FOR IMMEDIATE RELEASE
September 20, 2000
Contact: Sam Eskenazi
The Level of Risk in Bank Portfolios Continues to Rise, OCC Reports in Annual Underwriting Survey
WASHINGTON — The OCC's sixth annual Survey of Credit Underwriting Practices found that the level of credit risk embedded in bank portfolios continues to rise and that loan standards for very large syndicated loans have eased. The survey also found that standards for home equity lending have eased for the sixth consecutive year.
"We remain quite concerned about the high levels of ‘embedded' credit risk on the books of some banks as a result of relaxed underwriting and risk selections in prior years," said John D. Hawke, Jr., Comptroller of the Currency. "We are also apprehensive about the continued growth of various types of highly-leveraged and sub-prime lending in the system, and the frequency with which these activities are being undertaken without adequate analysis and risk management systems at some banks."
Although there has been some modest tightening in standards for commercial loans, and standards for retail loans were essentially unchanged after some tightening last year, the embedded risk in portfolios remains high because of the higher level of risks that banks took on in previous years. "It takes time for risk to work its way through a loan portfolio," said David D. Gibbons, Deputy Comptroller for Credit Risk.
"This year's Shared National Credit results are confirming the higher risk that has been building in loan portfolios for some time," Mr. Gibbons said. Shared National Credits are loans of more than $20 million shared by three or more banks. This is the second straight year that both the dollar volume and the percentage of problem credits have increased. Adversely rated — classified and special mention — shared credits went from $45 billion in 1998 to $100 billion in 2000 and the percent of these loans more than doubled from 2.5 percent in 1998 to 5.1 percent in 2000.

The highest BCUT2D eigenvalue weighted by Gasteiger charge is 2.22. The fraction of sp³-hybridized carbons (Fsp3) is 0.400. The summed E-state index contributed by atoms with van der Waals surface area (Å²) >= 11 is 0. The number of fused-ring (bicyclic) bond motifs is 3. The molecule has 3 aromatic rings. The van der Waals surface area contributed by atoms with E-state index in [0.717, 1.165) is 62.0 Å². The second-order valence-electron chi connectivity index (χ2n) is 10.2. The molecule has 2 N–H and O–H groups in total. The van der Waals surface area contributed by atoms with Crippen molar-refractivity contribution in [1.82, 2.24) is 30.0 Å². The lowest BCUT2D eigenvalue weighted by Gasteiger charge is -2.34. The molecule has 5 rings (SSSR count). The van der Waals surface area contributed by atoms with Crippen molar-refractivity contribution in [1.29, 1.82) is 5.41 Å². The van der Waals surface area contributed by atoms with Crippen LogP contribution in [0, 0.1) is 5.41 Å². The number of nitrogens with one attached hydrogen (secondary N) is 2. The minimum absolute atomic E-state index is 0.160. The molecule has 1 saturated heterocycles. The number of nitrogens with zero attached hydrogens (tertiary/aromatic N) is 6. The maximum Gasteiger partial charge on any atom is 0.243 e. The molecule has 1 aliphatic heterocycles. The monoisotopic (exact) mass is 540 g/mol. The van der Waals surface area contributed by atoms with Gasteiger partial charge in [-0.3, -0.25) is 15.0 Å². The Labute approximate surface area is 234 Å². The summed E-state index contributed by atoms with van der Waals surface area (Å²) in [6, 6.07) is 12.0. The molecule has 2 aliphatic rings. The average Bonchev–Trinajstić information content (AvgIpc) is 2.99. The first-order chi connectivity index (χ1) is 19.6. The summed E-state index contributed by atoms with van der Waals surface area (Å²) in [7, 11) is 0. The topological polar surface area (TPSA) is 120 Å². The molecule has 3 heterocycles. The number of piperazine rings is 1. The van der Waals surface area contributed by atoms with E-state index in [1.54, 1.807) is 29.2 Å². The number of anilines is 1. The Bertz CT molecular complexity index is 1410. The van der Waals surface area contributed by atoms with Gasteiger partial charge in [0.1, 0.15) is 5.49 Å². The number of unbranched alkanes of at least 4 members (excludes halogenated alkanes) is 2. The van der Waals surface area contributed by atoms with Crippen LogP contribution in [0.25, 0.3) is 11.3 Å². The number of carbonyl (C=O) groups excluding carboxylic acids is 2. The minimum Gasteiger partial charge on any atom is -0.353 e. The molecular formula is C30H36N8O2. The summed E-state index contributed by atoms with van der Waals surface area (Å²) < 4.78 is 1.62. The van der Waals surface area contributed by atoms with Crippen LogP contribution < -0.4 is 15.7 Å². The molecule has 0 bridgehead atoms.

The OCC will continue bank examination efforts designed to identify and communicate the increased risks associated with loans with underwriting and other weaknesses to bank management and boards of directors. "These regulatory efforts have had the salutary effect of incrementally tightening standards more than they otherwise would have been tightened during this continued positive economy," Mr. Gibbons said. "However, the heightened risk in bank portfolios will not wane based on the modest tightening done to date." He cited trends in underwriting and risk selection standards as characteristic of the competitive and earnings pressure facing banks today, and a strong leading indicator of potential credit problems.
The 2000 survey covered the 69 largest national banks with an aggregate loan portfolio of $1.9 trillion, or 89 percent of national bank loans. The Office of the Comptroller of the Currency's senior examiners complete the survey. They are in charge of supervising their respective banks and are intimately familiar with the loan portfolios in those institutions.
The 2000 OCC survey found that:
For a copy of the 2000 Survey of Credit Underwriting Practices (PDF), write to: Office of the Comptroller of the Currency, Communications Division, Washington, DC 20219. A copy is also available on the OCC's web site: www.occ.treas.gov.
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